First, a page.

But officials surveying the damage left behind by an 8.3-magnitude earthquake that struck off Chile's coast Wednesday night said the toll could have been far more devastating. Advanced planning and authorities' quick reaction, they said, likely saved lives.
"The response to this earthquake has been very efficient, and we took the right measures," President Michelle Bachelet said.
Chile's coast is prone to earthquakes, and the country has a long history of large quakes, according to Randy Baldwin, a U.S. Geological Survey geophysicist.
"They've had a lot of experience," Baldwin said. And that, he said, has made authorities step up their efforts to monitor quake activity and retrofit buildings to better withstand them
Still, damage assessments and cleanup efforts are far from over. So far, authorities have confirmed that at least 11 people were killed in the quake, which triggered a 16-foot tsunami wave that slammed the coastline in one of the hardest hit regions. And more than 170 homes
A tearful Eugenia Casanga told CNN sister network CNN Chile that her home was one of them.
"I lost everything," she said. "My house, my business, everything."
The quake's epicenter was 46 kilometers (29 miles) west of Illapel, according to the U.S. Geological Survey. It had a depth of 25 kilometers (15.5 miles).
Some of the fatalities occurred in Illapel, where homes sustained much of the damage.
Authorities declared a state of emergency in the the region of Coquimbo after Bachelet visited the area, Interior Minister Jorge Burgos said.
More than 70,000 homes in the area remained without power, he said.
Shortly after the quake, Chile's national emergency agency issued a tsunami alert, ordering evacuations in coastal areas from Arica to Puerto Aysen. About 1 million people went to higher ground.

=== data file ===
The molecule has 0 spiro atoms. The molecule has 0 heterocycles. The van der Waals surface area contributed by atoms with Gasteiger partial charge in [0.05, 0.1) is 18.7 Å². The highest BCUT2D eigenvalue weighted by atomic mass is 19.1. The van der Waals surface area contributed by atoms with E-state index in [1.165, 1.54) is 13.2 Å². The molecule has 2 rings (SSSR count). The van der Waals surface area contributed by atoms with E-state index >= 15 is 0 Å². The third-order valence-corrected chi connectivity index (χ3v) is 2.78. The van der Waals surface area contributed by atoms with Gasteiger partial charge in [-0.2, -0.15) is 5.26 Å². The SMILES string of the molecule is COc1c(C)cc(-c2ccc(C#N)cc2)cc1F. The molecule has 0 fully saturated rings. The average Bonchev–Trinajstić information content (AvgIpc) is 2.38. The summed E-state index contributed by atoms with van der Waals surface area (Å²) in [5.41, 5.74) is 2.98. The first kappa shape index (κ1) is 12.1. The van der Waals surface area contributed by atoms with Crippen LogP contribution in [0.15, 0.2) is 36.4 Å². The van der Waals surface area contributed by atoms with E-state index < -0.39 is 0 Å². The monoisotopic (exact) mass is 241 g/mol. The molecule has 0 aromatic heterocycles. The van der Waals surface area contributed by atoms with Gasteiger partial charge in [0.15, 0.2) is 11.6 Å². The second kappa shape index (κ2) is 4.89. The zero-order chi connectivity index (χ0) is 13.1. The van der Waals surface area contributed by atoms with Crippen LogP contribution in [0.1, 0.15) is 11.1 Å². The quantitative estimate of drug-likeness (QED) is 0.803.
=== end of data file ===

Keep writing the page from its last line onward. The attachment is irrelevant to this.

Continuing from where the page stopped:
Large tsunami waves washed along the coast near the quake's epicenter. In Coquimbo, a 15.6-foot wave became the largest to land on Chile's shores, according to the U.S. National Tsunami Warning Center.
In La Serena, a coastal city north of Coquimbo, pictures taken at a shopping mall showed walls and signs that had toppled to the floor as well as chairs, benches and tables covered in rubble.
More than a dozen aftershocks of magnitude-4.9 or higher rattled residents. Some could be felt in the capital of Santiago, about 230 kilometers (145 miles) away from the quake's epicenter
"Everybody ran outside. The windows rattled. Things fell. ... The impact was strong," said Emily Hersh, who lives in Santiago. "Even after I stepped outside, I felt the ground moving."
The earthquake hit during rush hour, causing traffic snarls that left many stuck as they tried to get home, said Fabrizio Guzman, emergency communications manager for World Vision in Chile.
"There were many people afraid, running in the streets, when the shaking started," he said in a statement. "The earthquake felt really intense and seemed to last for several minutes."
One aftershock had a magnitude of 7.0. But that's nearly 20 times smaller than the original magnitude-8.3 quake, according to the U.S. Geological Survey's "How Much Bigger"
More aftershocks are expected, warns Baldwin, the geophysicist. "They could last for weeks, even into months," he said.
Tsunami advisories were issued thousands of miles away, including in Hawaii and California.
By Thursday, the advisories in the United States had been canceled.
But in New Zealand, 6,000 miles away from the quake's epicenter, a tsunami warning
remained in effect.
Strong tidal currents and large waves were expected in some areas, said Shane Bayley of New Zealand's Ministry of Civil Defence.
Chile sits on an arc of volcanoes and fault lines circling the Pacific Ocean known as the "Ring of Fire."
The area experiences frequent earthquakes and volcanic eruptions.
Since 1973, Chile has had more than a dozen quakes of magnitude 7.0 and above.